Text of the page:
Wing versus Fin Keel – Discussion

There was considerable discussion on Wing versus Fin Keel, which was best, which had better pointing ability, etc. Here are a couple of the better responses: On Feb 13, 2012, at 9:56 PM, “tvrf_engr”wrote: The C380 is on our short list of boats to look closely at once our current boat sells. I’m very skeptical of shoal-draft keels, as our current boat can’t realize a GPS course inside 50-55 degrees off the wind without iron-genny support. Some 380 owners we’ve talked with have the wing keel and report no significant issues with it sailing upwind, while another has quite the opposite view. Of course, the boats that the Admiral is most attracted to have wing keels! Anyway, I’m interested in hearing some more observations as to the performance of the two versions of keels – especially from anyone who has sailed both. We don’t frequent or long to visit any

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Bridge Clearance

Posted by: “Paul and Carol McManus” 5/20/2009 The bridge clearance for my tall rig is 61′ 3″. My 380 specs say the standard rig is 4′ shorter than the tall rig. My clearance also includes a 2′ 7″ for a VHF antenna. So if have a typical sailboat VHF antenna. Your bridge clearance should be about 57′ 3″. If don’t have a VHF antenna then your wind vane is the tallest point and you can subtract another foot for a clearance of 56′ 3″. By the way I used 5′ 9″ for my water line to base of the mast measurement. I have the Charleston Spar conventional mast. All these dimensions were taken with the boat hauled and the mast unstepped. Paul McManus Sea Sea Rider C380 #185 Port Orchard, WA

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So you want to try the ICW?

So you want to try the ICW? or What to do for your winter vacation! Bob Bierly 5/15/2005 Hull #255 In the February 2005 Mainsheet, Earle Ellefsen, our C380 Commodore was pondering how to prepare for an 8-month trip down the eastern seaboard from New England to Florida and the Bahamas or beyond. Although not having all the answers, my comments will be from the perspective of having made the major part of that trip twice in CMON WIND, our C380 hull #255. Although many pros have written extensively on the subject of an ICW trip, I will offer only my unique perspective and focus on the use of the C380 as a suitable vessel and home. I will use Earle’s rhetorical questions to direct my thoughts into various subjects that all should ponder before embarking. All of this is offered in the sure knowledge that your first trip down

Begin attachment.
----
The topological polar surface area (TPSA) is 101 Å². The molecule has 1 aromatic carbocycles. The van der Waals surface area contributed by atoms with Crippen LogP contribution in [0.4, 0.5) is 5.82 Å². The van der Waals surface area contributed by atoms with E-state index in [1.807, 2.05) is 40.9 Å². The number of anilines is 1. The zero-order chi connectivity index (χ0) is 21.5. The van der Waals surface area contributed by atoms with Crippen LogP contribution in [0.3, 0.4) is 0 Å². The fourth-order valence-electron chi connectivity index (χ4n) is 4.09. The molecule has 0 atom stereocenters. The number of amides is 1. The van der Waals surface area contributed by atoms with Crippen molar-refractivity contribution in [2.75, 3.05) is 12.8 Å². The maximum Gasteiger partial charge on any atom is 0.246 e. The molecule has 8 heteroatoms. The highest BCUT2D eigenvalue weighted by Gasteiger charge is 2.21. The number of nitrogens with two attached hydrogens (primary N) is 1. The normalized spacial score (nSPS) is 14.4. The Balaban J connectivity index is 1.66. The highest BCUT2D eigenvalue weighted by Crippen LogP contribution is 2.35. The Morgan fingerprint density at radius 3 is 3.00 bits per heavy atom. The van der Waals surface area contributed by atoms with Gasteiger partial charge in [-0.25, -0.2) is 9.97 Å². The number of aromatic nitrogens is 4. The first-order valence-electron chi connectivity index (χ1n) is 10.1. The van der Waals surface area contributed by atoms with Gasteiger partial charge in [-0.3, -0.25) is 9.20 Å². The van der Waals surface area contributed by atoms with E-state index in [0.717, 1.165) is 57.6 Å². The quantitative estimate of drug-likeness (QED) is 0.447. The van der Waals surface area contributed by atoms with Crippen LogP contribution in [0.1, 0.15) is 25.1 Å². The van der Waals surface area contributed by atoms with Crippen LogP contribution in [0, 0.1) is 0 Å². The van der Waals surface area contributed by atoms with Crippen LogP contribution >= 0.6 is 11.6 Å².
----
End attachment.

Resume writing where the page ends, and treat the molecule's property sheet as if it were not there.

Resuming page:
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Northbound from Trinidad

Northbound from Trinidad Jim & Sue Seemann 5/15/2005 Hull #1 Sue and I flew back to Trinidad on Jan 10, 2005, to re-launch our boat (PipeDream) and begin our 2,000 mile voyage back to Florida. Here is our first installment on our northbound trip. Trinidad (Jan 10 to Feb 5) is a beautiful and prosperous tropical island located about 25 miles off the coast of South America and near the eastern border of Venezuela. The island is 10 degrees north of the equator and consequently enjoys a lush tropical climate with expansive rain forests, endless varieties of tropical plants and animals, and an annual celebration known as “Carnival”. We stayed in Chaguaramas, Trinidad for three weeks and enjoyed the island amenities while preparing and provisioning PipeDream for the voyage north. The first leg of our trip (Feb 6 to 11) took us 88 miles north to Grenada. What a contrast!!!

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Caretta Surfs to a 2nd in the Ft Lauderdale to Key West Race

Caretta Surfs to a 2nd in the 30th Annual Fort Lauderdale to Key West Race Steve Dublin Date: 5/15/2005 Hull #: 86 Caretta is a seven year old C-380 with the Z-Spar tall rig and the deeper version of the wing keel. We’ve owned her for about 3 years. We bought Caretta to use primarily for weekend day sails and summer cruises in the Bahamas. But as they say; “He goes among the fever stricken…..” After a few too many rum & cokes, following a win in the “Mother Tub” fleet during Abaco Race Week, we decided to enter Caretta in the next Fort Lauderdale to Key West Race. The sailing instructions for the 30th Annual Key West race required all boats to stay offshore of the reefs that separate Hawke Channel from the Keys. Too many racers had foundered on these reefs at night while trying to duck into